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What is noise-induced hearing loss and how can it be prevented?

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Hearing loss is widely considered an inevitable part of getting older. While age-related hearing loss is the leading cause of deafness, for some people, deafness isn’t something they experience because they have reached ‘a certain age’.

Sometimes, hearing loss is caused by long-lasting or sudden exposure to high volumes of noise and is entirely unrelated to age. This type of hearing loss, Noise-induced Hearing Loss (NIHL) is the second most common kind of deafness in the UK. Instant hearing damage is sometimes caused by a single instance of exposure to extreme volumes, but usually, NIHL occurs gradually after exposure to noise over a prolonged period of time. An estimated 18,000 people suffer from Noise-induced Hearing Loss, and in many of these cases, the condition could have been prevented.

Symptoms of noise-induced hearing loss

Not only do sufferers of NIHL experience a loss of hearing, they might also suffer from pain in the ear or tinnitus (a ringing, roaring or buzzing in the ear). There are also a number secondary effects of the condition, including stress, anxiety, sleep deprivation and feelings of isolation resulting in depression.

Causes of noise-induced hearing loss

Occupational noise

No matter what our profession, we are all exposed to some level of noise at work. Even low levels of sound can affect health and wellbeing in the workplace, distracting people from tasks and causing annoyance and stress.

However, employees in manufacturing, transportation, agriculture, the military and the entertainment industry work in particularly noisy environments. It is these people who are most at risk of developing occupational noise-induced hearing loss, sometimes known as industrial deafness. Companies within these sectors have a legal responsibility to protect the hearing of their workers.

Recreational noise

In recent years, there have also been concerns that growing numbers of people, particularly young people, are suffering from recreational noise-induced hearing loss.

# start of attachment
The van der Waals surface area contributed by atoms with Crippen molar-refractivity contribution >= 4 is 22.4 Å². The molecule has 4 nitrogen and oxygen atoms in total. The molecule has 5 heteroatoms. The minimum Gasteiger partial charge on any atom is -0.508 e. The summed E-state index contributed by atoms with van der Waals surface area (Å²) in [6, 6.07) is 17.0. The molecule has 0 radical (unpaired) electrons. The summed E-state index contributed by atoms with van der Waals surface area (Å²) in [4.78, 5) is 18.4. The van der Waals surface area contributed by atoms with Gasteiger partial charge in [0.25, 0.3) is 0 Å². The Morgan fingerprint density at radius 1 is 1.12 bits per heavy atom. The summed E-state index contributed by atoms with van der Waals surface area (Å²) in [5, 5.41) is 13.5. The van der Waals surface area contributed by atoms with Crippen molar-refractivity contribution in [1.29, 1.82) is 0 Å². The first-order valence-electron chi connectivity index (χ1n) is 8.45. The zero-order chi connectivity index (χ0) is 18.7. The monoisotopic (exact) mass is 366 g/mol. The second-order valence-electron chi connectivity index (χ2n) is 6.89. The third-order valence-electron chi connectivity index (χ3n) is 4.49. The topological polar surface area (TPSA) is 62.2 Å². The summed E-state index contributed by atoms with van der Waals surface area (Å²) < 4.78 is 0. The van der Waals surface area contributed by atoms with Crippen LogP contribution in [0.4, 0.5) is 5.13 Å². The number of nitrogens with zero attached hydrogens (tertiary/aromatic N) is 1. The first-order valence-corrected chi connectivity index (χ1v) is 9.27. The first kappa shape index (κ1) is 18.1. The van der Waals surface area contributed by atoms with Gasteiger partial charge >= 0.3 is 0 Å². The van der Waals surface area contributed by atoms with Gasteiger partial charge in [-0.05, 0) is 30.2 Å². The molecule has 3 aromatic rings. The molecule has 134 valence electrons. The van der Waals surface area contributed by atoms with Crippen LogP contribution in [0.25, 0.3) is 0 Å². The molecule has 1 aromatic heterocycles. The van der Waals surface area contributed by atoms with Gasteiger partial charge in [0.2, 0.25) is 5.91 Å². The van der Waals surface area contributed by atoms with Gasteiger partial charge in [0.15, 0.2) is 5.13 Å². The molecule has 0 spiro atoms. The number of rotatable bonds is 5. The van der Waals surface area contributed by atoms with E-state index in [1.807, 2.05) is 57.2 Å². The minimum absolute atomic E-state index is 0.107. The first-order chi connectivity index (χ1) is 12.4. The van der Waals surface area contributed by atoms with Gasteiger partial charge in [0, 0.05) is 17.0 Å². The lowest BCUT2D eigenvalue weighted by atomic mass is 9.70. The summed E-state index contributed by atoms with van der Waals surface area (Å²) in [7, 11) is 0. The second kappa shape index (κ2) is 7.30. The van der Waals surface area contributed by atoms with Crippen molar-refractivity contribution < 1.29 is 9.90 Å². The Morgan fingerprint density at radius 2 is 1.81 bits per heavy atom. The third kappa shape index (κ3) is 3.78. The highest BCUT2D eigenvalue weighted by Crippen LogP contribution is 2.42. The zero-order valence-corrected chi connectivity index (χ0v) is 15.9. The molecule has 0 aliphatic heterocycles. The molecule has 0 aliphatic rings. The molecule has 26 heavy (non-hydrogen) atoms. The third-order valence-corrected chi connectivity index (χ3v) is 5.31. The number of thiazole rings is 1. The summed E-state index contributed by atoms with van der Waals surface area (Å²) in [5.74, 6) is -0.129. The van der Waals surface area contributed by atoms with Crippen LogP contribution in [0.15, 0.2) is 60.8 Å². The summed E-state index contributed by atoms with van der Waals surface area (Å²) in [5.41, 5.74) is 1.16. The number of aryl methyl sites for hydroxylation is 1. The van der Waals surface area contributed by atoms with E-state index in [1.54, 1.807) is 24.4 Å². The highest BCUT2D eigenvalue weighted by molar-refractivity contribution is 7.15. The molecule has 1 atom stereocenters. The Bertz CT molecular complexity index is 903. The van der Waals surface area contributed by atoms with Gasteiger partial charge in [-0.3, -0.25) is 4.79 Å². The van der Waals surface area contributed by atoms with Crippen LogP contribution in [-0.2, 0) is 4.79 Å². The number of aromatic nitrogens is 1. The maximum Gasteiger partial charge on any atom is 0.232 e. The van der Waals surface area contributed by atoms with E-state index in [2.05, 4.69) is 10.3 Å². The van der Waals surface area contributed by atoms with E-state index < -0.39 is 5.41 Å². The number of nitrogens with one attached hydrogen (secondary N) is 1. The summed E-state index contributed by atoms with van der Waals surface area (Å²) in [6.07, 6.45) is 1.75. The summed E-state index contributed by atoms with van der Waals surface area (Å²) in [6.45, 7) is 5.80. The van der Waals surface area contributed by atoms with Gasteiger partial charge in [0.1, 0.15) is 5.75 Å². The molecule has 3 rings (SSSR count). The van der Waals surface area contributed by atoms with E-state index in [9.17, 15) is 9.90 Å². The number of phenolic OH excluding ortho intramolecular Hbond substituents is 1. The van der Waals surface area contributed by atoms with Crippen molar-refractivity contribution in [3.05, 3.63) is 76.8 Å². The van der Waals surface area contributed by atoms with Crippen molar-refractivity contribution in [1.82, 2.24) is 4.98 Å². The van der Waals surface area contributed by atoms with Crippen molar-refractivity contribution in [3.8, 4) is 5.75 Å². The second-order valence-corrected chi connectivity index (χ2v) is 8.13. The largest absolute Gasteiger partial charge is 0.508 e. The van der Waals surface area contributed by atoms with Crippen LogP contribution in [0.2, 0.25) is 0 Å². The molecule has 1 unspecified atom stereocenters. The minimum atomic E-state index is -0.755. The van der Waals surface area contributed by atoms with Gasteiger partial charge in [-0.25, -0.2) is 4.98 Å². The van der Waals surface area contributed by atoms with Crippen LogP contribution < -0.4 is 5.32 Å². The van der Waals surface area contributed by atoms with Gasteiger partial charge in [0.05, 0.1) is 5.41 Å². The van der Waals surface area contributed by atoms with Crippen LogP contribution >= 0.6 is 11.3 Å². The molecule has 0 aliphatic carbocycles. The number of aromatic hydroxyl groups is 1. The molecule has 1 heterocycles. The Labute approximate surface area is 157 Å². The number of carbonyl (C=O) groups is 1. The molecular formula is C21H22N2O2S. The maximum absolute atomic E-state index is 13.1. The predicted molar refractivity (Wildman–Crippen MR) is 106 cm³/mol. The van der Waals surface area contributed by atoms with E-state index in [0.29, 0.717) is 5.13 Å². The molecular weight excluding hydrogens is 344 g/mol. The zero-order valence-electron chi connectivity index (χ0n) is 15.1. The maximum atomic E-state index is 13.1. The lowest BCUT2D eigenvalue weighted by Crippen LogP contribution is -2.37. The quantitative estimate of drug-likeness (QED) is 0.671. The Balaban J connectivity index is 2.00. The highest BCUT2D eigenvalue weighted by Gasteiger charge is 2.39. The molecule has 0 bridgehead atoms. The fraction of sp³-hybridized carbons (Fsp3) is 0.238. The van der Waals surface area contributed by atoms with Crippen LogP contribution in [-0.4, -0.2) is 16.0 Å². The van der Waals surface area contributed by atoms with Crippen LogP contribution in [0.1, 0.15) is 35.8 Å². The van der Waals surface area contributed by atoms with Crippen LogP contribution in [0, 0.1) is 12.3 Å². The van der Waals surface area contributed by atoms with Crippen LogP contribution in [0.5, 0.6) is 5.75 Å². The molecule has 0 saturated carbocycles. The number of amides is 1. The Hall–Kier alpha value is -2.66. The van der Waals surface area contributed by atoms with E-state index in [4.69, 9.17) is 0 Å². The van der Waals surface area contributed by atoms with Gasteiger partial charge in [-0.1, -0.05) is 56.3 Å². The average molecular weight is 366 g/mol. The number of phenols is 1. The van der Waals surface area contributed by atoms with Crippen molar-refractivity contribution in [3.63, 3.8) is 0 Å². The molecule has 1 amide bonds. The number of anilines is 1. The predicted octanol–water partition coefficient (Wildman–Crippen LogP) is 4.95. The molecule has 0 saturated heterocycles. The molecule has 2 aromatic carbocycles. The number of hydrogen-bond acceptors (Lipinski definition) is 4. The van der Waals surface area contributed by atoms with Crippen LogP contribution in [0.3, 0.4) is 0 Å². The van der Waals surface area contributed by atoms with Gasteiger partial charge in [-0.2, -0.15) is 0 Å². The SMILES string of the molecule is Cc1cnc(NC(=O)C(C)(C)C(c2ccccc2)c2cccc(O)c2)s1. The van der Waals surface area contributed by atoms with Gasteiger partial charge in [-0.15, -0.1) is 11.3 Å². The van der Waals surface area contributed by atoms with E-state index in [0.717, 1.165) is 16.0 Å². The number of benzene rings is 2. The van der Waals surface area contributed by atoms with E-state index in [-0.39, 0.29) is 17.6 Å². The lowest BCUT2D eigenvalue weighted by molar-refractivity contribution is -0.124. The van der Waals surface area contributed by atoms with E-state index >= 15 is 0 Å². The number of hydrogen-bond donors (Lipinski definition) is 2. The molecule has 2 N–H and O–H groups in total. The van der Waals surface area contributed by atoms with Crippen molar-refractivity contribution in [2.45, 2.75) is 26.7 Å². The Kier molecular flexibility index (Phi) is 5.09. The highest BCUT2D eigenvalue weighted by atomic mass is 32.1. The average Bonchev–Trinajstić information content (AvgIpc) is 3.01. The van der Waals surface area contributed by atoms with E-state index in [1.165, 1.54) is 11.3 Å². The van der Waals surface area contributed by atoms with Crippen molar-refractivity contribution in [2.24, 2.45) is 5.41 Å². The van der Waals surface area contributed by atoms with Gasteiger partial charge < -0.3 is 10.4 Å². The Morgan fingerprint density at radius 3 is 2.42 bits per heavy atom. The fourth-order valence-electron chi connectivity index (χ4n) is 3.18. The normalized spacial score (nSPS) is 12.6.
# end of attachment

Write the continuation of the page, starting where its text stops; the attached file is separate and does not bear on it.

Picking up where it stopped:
Not only are we exposed to large amounts of environmental noise from sources like traffic and planes nowadays, but we also experience considerable noise levels in recreational settings like pubs, nightclubs, fitness classes, cinemas and live sporting events.  What’s more, in our homes, cars and on the move, we often listen to music or watch television at high volume.

Preventing noise-induced hearing loss

Over time, loud noises can take a toll on the delicate structures of our ears, damage our hearing and, in some instances, lead to permanent hearing loss. It is important that we are mindful of the risks we might be exposing ourselves to in our everyday lives and take steps to protect our hearing.

Employer responsibilities

The Control of Noise at Work Regulations 2005 (the ‘Noise Regulations’) were introduced to ensure that the hearing of individuals is protected from excessive noise in the workplace. Employers are now legally obliged to eliminate or reduce risks to health and safety from noise at work.

The Noise Regulations state that workers who are exposed to an average of 80 decibels must be given information and training. When noise levels reach 85 decibels, hearing protection such as ear defenders of ear muffs must be provided by employers and instructions given on how this equipment should be used.

There are a variety of other ways employers can safeguard the hearing of their staff, including improving working techniques to reduce noise levels and limiting the time people spend working in noisy areas. More information can be found on the Health and Safety Executive (HSE) website.

If your employer has failed in their duties and you are experiencing hearing difficulties as a result, you can hold them to account by making an occupational deafness claim.

Individual responsibilities

Away from the workplace, there are a number of things we can do ourselves to safeguard our hearing:

  • Wear earplugs if you know you going to be exposed to significant levels of noise. Whether you’re going to a concert, watching a fireworks display or mowing the lawn, wearing earplugs can help to protect the ear by lowering sound levels by 15-30 decibels.
  • Turn your music down. The in-ear headphones used by many of us to listen to music mean that loud music is put right next to the eardrum. To look after your hearing, pay attention to how loud your music is and reduce the volume to a safer level.
  • Educate yourself about which noises can cause damage. Long exposure to sounds over 80 decibels (equivalent to the noise produced by a food blender or an alarm clock) can harm your hearing.
  • Be wary of your environment. Avoid or wear ear protection near noise hazards, such as building sites or busy roads.

Making an occupational deafness claim with Jefferies

At Jefferies, our personal injury lawyers have over two decades of experience dealing with industrial disease claims, including occupational deafness claims. If you work or have worked in a noisy environment and are struggling with your hearing as a result of the negligence of your employer, you could be suffering from occupational deafness. Get in touch with our experts today online or call 0800 342 3206 to discuss your potential claim in confidence.